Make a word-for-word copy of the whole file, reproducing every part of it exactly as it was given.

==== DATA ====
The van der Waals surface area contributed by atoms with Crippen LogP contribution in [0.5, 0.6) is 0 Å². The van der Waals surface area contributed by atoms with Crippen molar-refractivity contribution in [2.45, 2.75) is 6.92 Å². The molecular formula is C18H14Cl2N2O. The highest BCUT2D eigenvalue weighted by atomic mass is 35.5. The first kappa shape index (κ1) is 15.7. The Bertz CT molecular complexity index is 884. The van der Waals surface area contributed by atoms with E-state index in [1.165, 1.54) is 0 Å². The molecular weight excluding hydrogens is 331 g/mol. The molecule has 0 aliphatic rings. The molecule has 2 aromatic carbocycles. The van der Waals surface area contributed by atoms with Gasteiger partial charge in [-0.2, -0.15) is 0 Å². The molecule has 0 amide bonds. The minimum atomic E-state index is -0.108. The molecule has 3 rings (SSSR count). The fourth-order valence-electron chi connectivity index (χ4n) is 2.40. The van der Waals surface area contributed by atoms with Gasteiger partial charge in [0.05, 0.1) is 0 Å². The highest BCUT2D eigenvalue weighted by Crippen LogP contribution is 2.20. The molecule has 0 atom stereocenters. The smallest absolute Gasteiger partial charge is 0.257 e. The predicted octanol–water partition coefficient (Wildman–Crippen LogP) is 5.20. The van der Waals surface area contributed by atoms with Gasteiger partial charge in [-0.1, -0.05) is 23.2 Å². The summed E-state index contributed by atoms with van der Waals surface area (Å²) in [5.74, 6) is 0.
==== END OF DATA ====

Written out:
The van der Waals surface area contributed by atoms with Crippen LogP contribution in [0.5, 0.6) is 0 Å². The van der Waals surface area contributed by atoms with Crippen molar-refractivity contribution in [2.45, 2.75) is 6.92 Å². The molecular formula is C18H14Cl2N2O. The highest BCUT2D eigenvalue weighted by atomic mass is 35.5. The first kappa shape index (κ1) is 15.7. The Bertz CT molecular complexity index is 884. The van der Waals surface area contributed by atoms with E-state index in [1.165, 1.54) is 0 Å². The molecular weight excluding hydrogens is 331 g/mol. The molecule has 0 aliphatic rings. The molecule has 2 aromatic carbocycles. The van der Waals surface area contributed by atoms with Gasteiger partial charge in [-0.2, -0.15) is 0 Å². The molecule has 0 amide bonds. The minimum atomic E-state index is -0.108. The molecule has 3 rings (SSSR count). The fourth-order valence-electron chi connectivity index (χ4n) is 2.40. The van der Waals surface area contributed by atoms with Gasteiger partial charge in [0.05, 0.1) is 0 Å². The highest BCUT2D eigenvalue weighted by Crippen LogP contribution is 2.20. The molecule has 0 atom stereocenters. The smallest absolute Gasteiger partial charge is 0.257 e. The predicted octanol–water partition coefficient (Wildman–Crippen LogP) is 5.20. The van der Waals surface area contributed by atoms with Gasteiger partial charge in [-0.1, -0.05) is 23.2 Å². The summed E-state index contributed by atoms with van der Waals surface area (Å²) in [5.74, 6) is 0.